N. London, February 7, 1768.
Notwithstanding of my having written to you very often, and at much length of late, and that I am upon the point of setting out for Boston with the first weather fit for travelling, yet I cannot refrain from troubling you with a few lines about the 8th and 9th letters of the Farmer, which I now inclose you. They are oracular here and make rapid deep impressions, and who is there at this time here, if capable, that may undertake to contradict or expose these agreeable seasonable epistolary Sophisms? Relief, Support and Recompence so long and so much expected, hop’d and wish’d for, seems too tardy and slow paid. Vigour and resolution seems to be exhausted in G. Britain, or bestowed upon improper and more trivial objects, than the subjection or obedience of America. Excuse these out-pourings of melancholly and despondency in a very dreary day, when the weather alters and the sun shines abroad, perhaps I may see through a brighter or more agreeable medium, but believe me the prospect is now bad and unpromising, but however it may prove, I desire and pray you to be assured that I am, Sir, your most obedient and most humble servant,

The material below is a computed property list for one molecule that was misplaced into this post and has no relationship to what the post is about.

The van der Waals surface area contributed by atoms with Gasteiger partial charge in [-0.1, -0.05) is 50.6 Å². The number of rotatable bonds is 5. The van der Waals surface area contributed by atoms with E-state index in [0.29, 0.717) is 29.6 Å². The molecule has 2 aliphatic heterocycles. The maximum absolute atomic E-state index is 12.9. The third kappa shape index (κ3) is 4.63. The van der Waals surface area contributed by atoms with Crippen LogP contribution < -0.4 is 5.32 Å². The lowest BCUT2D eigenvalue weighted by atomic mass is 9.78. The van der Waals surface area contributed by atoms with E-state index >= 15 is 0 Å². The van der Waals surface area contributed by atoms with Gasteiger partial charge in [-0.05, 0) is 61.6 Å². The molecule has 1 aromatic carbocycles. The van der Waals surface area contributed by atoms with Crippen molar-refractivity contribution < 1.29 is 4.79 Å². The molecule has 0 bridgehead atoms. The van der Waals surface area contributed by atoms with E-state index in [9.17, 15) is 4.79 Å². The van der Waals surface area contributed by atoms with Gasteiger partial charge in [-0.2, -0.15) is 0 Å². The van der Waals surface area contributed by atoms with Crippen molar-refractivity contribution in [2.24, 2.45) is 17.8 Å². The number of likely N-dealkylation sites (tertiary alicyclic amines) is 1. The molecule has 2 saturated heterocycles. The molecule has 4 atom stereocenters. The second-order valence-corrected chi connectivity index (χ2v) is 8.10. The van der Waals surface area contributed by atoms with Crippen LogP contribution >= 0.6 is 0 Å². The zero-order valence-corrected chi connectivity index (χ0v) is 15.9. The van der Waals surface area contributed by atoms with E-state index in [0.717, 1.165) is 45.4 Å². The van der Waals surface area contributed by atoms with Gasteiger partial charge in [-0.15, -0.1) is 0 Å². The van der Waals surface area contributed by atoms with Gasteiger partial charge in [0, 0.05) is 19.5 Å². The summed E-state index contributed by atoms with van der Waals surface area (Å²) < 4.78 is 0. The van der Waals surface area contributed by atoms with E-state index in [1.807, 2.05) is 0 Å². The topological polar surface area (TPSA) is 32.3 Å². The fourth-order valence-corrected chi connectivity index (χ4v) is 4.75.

I will also trouble you from Boston.
9. See above, XI, 191 n and subsequent vols.